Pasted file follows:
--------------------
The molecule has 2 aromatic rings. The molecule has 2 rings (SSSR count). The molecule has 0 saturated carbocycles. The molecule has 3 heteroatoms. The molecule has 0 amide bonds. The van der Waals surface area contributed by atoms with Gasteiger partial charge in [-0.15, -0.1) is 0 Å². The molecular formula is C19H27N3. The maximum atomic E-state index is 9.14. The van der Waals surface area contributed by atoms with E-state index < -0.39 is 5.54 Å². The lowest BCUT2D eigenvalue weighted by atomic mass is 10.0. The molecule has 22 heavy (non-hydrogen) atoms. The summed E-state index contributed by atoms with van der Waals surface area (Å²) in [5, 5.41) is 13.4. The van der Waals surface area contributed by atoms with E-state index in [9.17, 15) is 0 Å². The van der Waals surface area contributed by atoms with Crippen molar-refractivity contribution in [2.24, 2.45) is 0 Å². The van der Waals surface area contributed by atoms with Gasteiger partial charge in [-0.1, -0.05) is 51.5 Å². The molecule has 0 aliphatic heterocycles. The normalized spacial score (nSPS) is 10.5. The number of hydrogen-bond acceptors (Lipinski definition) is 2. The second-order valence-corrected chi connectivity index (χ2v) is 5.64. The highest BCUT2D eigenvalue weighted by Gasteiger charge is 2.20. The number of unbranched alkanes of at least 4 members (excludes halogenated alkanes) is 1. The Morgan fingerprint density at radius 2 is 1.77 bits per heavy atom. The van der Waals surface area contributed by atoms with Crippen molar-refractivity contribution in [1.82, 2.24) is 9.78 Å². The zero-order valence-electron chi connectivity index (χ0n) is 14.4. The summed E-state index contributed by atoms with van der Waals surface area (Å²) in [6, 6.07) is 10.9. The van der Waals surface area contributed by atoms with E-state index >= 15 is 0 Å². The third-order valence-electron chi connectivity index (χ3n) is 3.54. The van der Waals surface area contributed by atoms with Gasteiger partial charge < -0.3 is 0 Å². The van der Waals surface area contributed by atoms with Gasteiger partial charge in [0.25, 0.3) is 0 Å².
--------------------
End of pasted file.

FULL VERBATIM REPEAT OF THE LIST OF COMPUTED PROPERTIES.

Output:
The molecule has 2 aromatic rings. The molecule has 2 rings (SSSR count). The molecule has 0 saturated carbocycles. The molecule has 3 heteroatoms. The molecule has 0 amide bonds. The van der Waals surface area contributed by atoms with Gasteiger partial charge in [-0.15, -0.1) is 0 Å². The molecular formula is C19H27N3. The maximum atomic E-state index is 9.14. The van der Waals surface area contributed by atoms with E-state index < -0.39 is 5.54 Å². The lowest BCUT2D eigenvalue weighted by atomic mass is 10.0. The molecule has 22 heavy (non-hydrogen) atoms. The summed E-state index contributed by atoms with van der Waals surface area (Å²) in [5, 5.41) is 13.4. The van der Waals surface area contributed by atoms with E-state index in [9.17, 15) is 0 Å². The van der Waals surface area contributed by atoms with Crippen molar-refractivity contribution in [2.24, 2.45) is 0 Å². The van der Waals surface area contributed by atoms with Gasteiger partial charge in [-0.1, -0.05) is 51.5 Å². The molecule has 0 aliphatic heterocycles. The normalized spacial score (nSPS) is 10.5. The number of hydrogen-bond acceptors (Lipinski definition) is 2. The second-order valence-corrected chi connectivity index (χ2v) is 5.64. The highest BCUT2D eigenvalue weighted by Gasteiger charge is 2.20. The number of unbranched alkanes of at least 4 members (excludes halogenated alkanes) is 1. The Morgan fingerprint density at radius 2 is 1.77 bits per heavy atom. The van der Waals surface area contributed by atoms with Crippen molar-refractivity contribution in [1.82, 2.24) is 9.78 Å². The zero-order valence-electron chi connectivity index (χ0n) is 14.4. The summed E-state index contributed by atoms with van der Waals surface area (Å²) in [6, 6.07) is 10.9. The van der Waals surface area contributed by atoms with E-state index >= 15 is 0 Å². The third-order valence-electron chi connectivity index (χ3n) is 3.54. The van der Waals surface area contributed by atoms with Gasteiger partial charge < -0.3 is 0 Å². The van der Waals surface area contributed by atoms with Gasteiger partial charge in [0.25, 0.3) is 0 Å².